by Ronald Harwood
Read-through – Thursday 2nd June 19.30pm
Audition – Thursday 30th June – 19.30pm
Performances 22nd to 26th November, Rehearsals from about 3rd October
As those familiar with the recent film starring Maggie Smith, Billy Connolly and Tom Courtenay, which was based on this play, will be aware, the setting is a retirement home for professional musicians. Three elderly former opera-singers, Reggie, Wilfred and Cecily (Cissie), learn, each with sharply different reactions to this disruption of their comfortable equilibrium, that they are to about to be joined by Jean, who was a Diva, a major star, in her day, and to whom Reggie was once briefly and unhappily married.
All four have from time to time in the past worked with one another, most notably on a recording of the famous quartet from Act 3 of Verdi’s “Rigoletto”. A gala concert is about to take place at the retirement home in celebration of Verdi’s birthday. Is there a chance that these four will sing together again? Three of the four are keen to recreate their previous triumph with the Rigoletto quartet, but the fourth is not.
So much the film and the play have in common, but in the treatment of the basic plot and the themes within it they are quite different, most particularly in the ending of the play, and in its focus entirely on the four central protagonists, with no other characters such as appear in the film.
The characters are then, in order of speaking:
Wilfred: A randy old man who delights in talking “dirty” to Cecily, especially when she can’t hear him. Having enjoyed a long-lasting marriage despite his being a prolific womaniser, he now rails about the physical decay involved in becoming old. He finds rules and formality irksome.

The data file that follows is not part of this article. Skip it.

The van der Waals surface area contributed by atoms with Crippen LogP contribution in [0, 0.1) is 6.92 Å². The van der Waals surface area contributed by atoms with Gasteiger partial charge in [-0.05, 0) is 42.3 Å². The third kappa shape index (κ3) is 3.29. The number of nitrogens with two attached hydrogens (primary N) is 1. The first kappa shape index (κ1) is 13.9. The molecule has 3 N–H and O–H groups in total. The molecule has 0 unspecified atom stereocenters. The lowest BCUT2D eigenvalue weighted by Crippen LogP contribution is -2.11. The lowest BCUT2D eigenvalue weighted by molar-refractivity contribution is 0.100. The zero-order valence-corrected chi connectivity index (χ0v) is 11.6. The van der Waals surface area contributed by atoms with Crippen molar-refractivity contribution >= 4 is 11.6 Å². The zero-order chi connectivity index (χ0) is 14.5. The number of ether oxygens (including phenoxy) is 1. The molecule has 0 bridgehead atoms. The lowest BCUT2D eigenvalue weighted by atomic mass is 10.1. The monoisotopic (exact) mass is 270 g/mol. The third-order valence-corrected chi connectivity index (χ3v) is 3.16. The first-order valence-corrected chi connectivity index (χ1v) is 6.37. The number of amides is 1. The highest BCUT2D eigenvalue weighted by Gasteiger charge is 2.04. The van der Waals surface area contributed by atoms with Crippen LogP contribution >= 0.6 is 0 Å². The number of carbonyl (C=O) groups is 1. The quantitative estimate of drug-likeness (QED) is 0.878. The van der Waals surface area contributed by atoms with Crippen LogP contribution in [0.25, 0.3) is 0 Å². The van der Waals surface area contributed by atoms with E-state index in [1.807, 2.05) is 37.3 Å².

Reggie: A careful, serious and somewhat withdrawn man, who likes a comfortable, well-ordered and structured life, in which he can pursue quietly his study of the true meaning of art. The two things which penetrate his calm exterior and send him into a volcanic emotional eruption are the news of his ex-wife’s pending arrival, and being given apricot jam instead of marmalade for breakfast!
Cecily (Cissie): She is a bubbly, jolly and excitable soul, who is eager to be friends with everyone, and finds everything enormous fun. She likes to spend a lot of time listening to music on her headphones, especially the four’s recording of the quartet. There is a hint that all is not well, however, in her habit of welcoming people back from somewhere where none of them have ever been, particularly from Karachi.
Jean: Haughty, tactless, constantly reminding everyone of her Diva status, she is now bitter and miserable at being reduced to having to live among lesser performers, rather than with “virtuosi”. In her defence, she is in near constant pain from a hip, for which she is “on the list” for a replacement. Her emotional “joumey” through the play is one of the more interesting to explore.
In general, although the playing age for all the characters is stated to be 70+, I am prepared to quite flexible about this, in order to encourage anyone who would like to take a part to come forward and audition.
The other point I must make absolutely clear from the outset, is that
NOBODY, REPEAT NOBODY, IS REQUIRED TO SING!